Top EU trade official exhorts lawmakers to reject Trump’s lobster deal

Call it the EU’s pincer movement against U.S. President Donald Trump.

The European Parliament got its bite back in the transatlantic trade war against Trump when its trade chief on Thursday urged his colleagues to shoot down a deal on lobsters struck with Washington in August.

The European Commission’s agreement to slash EU tariffs on live and frozen lobsters from the U.S. was widely seen as a peace offering, but Bernd Lange, the chair of Parliament’s trade committee, complained that the Americans were not entering into the spirit of rapprochement.

Lange, a senior German politician from the center-left Socialists and Democrats group, argued the U.S. had gone too far by raising tariffs on aluminum again on Friday last week, and said he now wanted to reject the mini-deal on crustaceans. The deal is close to Trump’s heart in the run-up to the U.S. presidential election because he won one of out of the four electoral votes in the lobstering state of Maine in the 2016 race.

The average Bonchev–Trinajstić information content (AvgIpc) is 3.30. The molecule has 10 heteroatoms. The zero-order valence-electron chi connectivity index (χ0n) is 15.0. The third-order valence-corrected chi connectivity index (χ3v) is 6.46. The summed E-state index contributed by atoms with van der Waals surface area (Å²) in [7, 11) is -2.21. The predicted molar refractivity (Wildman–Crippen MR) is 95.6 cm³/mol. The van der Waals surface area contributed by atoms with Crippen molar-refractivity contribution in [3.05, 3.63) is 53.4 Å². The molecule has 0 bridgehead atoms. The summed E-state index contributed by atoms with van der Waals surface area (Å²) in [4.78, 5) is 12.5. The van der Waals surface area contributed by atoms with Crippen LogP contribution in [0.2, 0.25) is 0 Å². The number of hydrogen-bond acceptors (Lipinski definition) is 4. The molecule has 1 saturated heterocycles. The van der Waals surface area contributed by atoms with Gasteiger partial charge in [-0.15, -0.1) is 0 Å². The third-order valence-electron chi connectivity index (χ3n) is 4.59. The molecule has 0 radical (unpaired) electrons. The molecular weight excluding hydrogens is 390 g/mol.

“To be honest, I am not really willing to de-escalate … again and again, when from the U.S. side we have only escalation,” Lange said. “I think we should give a clear answer to the United States.”

“Sometimes this patience … is limited. And this is the case now on the question of the United States” — Bernd Lange

The move represents a volte-face for Lange, who was Parliament’s point-man on the lobster deal and had, until Thursday, been a leading proponent of it.

Lange argued Trump’s latest tariff increase showed that repeated EU moves to de-escalate had been pointless, including the decision not to impose tariffs on nearly $4 billion authorized by the World Trade Organization over subsidies for Boeing.

Instead, Canada’s threat to retaliate had forced Trump to withdraw his tariffs on Canadian aluminum in September, Lange argued. “Perhaps this is the only answer the United States and the Lighthizer administration understand,” he said, referring to U.S. Trade Representative Robert Lighthizer.

“Normally, you see it in my report, I would say OK, let’s start de-escalating and go ahead with this lobster deal,” Lange told his colleagues on Thursday.

“But last Friday, the U.S. imposed new tariffs on aluminium … and Lighthizer and Mr. Trump in Ohio made it very clear that tRead More – Source

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